Review: City Lights’ ‘Animals out of Paper’ a sharp, life metaphor

Ilana (Janis DeLucia) mentors origami protege Suresh (Danraj Rajasansi) in "Animals out of Paper" at City Lights Theater Company. (Photo by Tasi Alabastro)
Ilana (Janis DeLucia) mentors origami protege Suresh (Danraj Rajasansi) in “Animals out of Paper” at City Lights Theater Company. (Photo by Tasi Alabastro)

It is certainly important to count your blessings. And it would be lovely to even write some of those down. Even if you find yourself writing down 7,904 of them.

Well that’s what Andy does. Andy is a high school teacher, one whose nobility is surpassed only by his passion for complex polyhedra origami. He talks to people as if he’s reading kindergarteners a story, and is truly fascinated by anything that life has to offer.

In City Lights Theater Company’s splendid production of Rajiv Joseph’s “Animals out of Paper,” we meet a trio of interesting folks brought together by the Japanese paper-folding art form. There is the aforementioned Andy (Damian Vega), his gifted yet troubled student Suresh (Danraj Rajasansi) and the enigmatic Ilana (Janis DeLucia), a master of the fold and a tortured soul herself, with divorce proceedings and a runaway dog hanging over her head.

Right now, Andy’s fascination is focused squarely on Ilana, whom he has met multiple times. She does not have the same recollection. She lives on heapings of Chinese food, with empty boxes strewn throughout the apartment, mixed in with dottings of her craft.

High school teacher Andy (Damian Vega) shares one of his thousands of blessings he writes down. (Photo by Tasi Alabastro)
High school teacher Andy (Damian Vega) shares one of his thousands of blessings he writes down. (Photo by Tasi Alabastro)

Andy’s interest not only lies in his fascination and desire with the aura of Ilana. He is looking for a mentor for Suresh, a brilliant Ivy League potential student who has been checking out of Andy’s calculus club because of deep, personal issues. Suresh also has shown amazing precociousness in folding, piquing Ilana’s interest in working with him.

Joseph’s piece reminds me of two amazing films – “Good Will Hunting,” featuring the plight of an angry, genius urban young man, and “Sideways,” which looked at the prism of life through grapes.  Only here, Suresh is more of a wannabe than Will was, and conversations of life are metaphoric through paper.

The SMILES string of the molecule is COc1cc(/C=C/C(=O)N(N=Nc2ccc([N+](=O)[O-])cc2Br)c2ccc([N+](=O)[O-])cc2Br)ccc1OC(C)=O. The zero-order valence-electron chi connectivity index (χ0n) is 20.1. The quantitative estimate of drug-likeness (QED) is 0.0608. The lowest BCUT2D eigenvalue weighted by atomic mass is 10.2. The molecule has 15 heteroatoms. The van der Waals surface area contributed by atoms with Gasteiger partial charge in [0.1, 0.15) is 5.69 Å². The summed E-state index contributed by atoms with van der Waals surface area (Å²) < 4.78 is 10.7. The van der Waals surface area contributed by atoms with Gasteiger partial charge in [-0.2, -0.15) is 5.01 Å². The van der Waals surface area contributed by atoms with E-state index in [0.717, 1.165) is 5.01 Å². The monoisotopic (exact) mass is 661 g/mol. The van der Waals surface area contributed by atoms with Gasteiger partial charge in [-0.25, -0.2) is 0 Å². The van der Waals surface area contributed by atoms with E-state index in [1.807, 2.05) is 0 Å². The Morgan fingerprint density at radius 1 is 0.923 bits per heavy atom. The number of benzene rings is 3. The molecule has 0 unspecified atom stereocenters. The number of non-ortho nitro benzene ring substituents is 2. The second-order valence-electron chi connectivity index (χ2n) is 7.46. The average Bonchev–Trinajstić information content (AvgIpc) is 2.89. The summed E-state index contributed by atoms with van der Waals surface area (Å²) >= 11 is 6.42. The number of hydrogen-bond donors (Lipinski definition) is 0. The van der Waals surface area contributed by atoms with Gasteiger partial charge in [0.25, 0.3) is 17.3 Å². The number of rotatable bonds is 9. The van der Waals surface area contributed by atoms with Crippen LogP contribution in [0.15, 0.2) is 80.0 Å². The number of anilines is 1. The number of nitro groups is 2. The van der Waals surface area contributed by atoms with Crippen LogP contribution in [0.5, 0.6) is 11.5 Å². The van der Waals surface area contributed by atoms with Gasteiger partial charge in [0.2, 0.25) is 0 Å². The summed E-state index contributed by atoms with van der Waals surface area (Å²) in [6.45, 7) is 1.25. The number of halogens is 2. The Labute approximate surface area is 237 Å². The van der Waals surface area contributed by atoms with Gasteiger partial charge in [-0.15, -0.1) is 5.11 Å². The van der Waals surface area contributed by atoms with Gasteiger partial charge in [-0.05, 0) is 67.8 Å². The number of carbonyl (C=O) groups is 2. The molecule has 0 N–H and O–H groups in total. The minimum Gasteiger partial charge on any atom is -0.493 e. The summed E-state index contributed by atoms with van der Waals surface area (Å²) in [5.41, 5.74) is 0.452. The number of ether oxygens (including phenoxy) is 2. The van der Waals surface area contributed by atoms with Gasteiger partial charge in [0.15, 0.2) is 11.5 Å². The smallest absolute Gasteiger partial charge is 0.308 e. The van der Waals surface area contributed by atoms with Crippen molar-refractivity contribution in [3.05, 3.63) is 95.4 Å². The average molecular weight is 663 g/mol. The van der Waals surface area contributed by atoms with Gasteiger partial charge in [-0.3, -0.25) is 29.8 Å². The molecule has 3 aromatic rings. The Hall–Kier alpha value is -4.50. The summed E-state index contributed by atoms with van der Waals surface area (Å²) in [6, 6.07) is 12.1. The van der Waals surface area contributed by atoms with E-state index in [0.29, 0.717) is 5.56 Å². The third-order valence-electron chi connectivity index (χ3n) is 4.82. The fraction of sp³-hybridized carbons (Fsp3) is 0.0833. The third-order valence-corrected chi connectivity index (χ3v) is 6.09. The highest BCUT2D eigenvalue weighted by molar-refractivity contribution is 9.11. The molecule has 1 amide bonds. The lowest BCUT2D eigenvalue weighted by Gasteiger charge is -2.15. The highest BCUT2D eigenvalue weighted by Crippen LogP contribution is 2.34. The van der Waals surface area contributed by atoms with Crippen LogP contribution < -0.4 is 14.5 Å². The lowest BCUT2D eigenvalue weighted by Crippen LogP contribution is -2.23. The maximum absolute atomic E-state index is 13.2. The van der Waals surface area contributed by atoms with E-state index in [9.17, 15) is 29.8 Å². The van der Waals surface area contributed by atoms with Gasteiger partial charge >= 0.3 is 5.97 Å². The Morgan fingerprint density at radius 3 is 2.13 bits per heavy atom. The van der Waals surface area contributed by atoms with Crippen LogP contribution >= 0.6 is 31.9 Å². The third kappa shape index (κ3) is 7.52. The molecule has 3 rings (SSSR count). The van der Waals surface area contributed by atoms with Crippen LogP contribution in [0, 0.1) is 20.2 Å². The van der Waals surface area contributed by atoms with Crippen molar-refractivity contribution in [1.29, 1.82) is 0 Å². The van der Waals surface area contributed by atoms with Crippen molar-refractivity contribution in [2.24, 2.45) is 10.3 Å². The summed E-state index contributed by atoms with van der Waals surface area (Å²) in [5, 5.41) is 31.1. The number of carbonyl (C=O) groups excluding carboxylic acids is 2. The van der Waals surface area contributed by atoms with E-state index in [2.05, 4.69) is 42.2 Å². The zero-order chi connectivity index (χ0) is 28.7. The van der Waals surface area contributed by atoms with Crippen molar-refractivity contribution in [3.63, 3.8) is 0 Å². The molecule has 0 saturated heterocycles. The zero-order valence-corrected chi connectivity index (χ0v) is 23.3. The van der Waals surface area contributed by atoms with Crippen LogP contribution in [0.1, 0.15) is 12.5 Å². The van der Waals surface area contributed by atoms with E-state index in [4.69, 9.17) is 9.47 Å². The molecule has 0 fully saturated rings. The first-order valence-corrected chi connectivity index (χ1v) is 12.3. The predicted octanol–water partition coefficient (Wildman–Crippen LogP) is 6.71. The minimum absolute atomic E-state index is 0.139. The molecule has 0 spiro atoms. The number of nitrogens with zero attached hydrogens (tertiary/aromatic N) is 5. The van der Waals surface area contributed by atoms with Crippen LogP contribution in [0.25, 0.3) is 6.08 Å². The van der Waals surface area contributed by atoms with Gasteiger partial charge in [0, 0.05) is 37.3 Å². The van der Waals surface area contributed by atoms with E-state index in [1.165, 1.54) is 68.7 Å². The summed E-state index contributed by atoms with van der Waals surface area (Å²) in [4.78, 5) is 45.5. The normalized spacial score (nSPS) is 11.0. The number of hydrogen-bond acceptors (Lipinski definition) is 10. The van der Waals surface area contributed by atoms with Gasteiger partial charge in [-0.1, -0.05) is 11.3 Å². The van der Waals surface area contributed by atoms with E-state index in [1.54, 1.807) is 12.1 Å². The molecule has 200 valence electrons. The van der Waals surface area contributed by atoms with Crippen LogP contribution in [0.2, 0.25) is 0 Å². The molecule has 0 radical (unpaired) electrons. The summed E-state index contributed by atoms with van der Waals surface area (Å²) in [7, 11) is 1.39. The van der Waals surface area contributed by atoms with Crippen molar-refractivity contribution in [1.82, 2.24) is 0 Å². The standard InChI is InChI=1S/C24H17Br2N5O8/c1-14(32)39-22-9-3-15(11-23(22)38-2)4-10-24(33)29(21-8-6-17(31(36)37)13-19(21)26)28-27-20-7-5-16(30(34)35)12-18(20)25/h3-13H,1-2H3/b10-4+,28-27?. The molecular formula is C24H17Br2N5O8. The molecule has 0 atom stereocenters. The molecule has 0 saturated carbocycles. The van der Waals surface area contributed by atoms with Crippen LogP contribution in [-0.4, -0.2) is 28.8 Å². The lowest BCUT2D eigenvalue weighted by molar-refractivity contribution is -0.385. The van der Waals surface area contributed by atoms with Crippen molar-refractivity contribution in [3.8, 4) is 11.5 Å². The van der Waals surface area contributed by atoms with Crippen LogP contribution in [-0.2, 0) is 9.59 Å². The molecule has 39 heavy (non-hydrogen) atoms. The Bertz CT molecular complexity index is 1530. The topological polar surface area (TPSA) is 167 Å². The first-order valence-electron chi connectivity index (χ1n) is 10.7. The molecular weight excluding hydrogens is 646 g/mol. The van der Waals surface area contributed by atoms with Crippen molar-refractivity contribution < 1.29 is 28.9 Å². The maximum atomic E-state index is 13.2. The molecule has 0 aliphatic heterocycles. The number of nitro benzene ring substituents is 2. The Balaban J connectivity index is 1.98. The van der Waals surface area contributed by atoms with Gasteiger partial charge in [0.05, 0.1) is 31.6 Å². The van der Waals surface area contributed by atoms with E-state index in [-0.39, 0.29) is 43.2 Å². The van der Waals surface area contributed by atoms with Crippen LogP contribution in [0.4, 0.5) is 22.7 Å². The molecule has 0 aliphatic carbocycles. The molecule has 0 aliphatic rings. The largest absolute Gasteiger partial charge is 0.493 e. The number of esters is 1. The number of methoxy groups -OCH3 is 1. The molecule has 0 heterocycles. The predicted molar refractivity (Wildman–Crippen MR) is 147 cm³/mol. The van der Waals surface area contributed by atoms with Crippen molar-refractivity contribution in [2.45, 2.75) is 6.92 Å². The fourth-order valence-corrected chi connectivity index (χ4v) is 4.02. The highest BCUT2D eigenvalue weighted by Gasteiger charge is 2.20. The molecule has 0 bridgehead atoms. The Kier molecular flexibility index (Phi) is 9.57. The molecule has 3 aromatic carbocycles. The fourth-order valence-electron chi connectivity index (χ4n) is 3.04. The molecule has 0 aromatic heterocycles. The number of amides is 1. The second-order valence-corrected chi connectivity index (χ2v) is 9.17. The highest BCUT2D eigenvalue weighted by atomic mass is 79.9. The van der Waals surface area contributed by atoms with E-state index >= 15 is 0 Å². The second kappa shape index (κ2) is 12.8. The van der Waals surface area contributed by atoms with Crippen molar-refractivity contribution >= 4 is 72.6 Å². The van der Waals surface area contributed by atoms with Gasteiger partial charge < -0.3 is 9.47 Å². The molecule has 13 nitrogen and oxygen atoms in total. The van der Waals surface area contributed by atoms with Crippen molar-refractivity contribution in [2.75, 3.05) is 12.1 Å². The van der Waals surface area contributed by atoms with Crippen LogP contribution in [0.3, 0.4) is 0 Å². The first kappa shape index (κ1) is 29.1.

Suresh speaks as if he was raised on the streets, drops “dogs” and “yo’s” in all the right places, yet all pretenses falls in tender moments when he converses with his sibling about his father’s meals.  Snark and edge was quickly replaced with warmth and concern.

Joseph’s script is interpreted with even, sure-handed direction from Karen Altree Piemme, a wonderful dramaturg from San Jose Repertory Theatre.  Piemme’s staging and witty transitioning on Ron Gasparinetti’s sharp set were certainly highlights. A most interesting soundscape from sound designer George Psarras did wonders to create Suresh’s point-of-view through his isolating earbuds.

Joseph’s script clearly gives the actors great depth to work with, and while most intentions are there for all to see, the fact that mystery and motivations are not always clear works very well.

DeLucia does well to drive the piece home, considering the fact that her presence is the dominant one in most scenes. Her interpretation was also smart to find humor within, because the play does have some very good laughs.

Rajasansi (disclosure – a former high school student of mine) is also well cast in the role, showing a sharp range with some solid hip-hop flowing abilities.

Vega is certainly maddeningly likable in his earnest portrayal of Andy. He is also completely empathetic, a great guy who certainly deserves better.

While the structure of the play slows down in act two, the final scene is strong, where strange and awkward arguments ensue.  This is where the listening and connection at break-neck speed must happen. Each aspect of tension, from Andy’s reckoning, to Suresh’s devastation to Ilana’s artistry is handled with precision, the best collective moment for the ensemble cast.

To say the play is a love letter to paper is certainly a simplistic view.  Each fold of a paper creates a memory that doesn’t leave, even if there is an attempt to remove the crease. Some of those memories hurt, or, as Ilana puts it, “leaves scars.” Yet sometimes, in order to continue living, we just need to keep folding.


City Lights Theater Company presents “Animals Out of Paper”
Written by Rajiv Joseph
Directed by Karen Altree Piemme
Featuring Janis DeLucia, Damian Vega and Danraj Rajasansi
The Word: A lovely metaphoric vision of the world through the art of origami
Stars: 3.5 out of 4
City Lights Theatre
529 S. Second St., San Jose, CA
Tickets range from $10 – $39.95
For tickets, call (408) 295-4200 or visit

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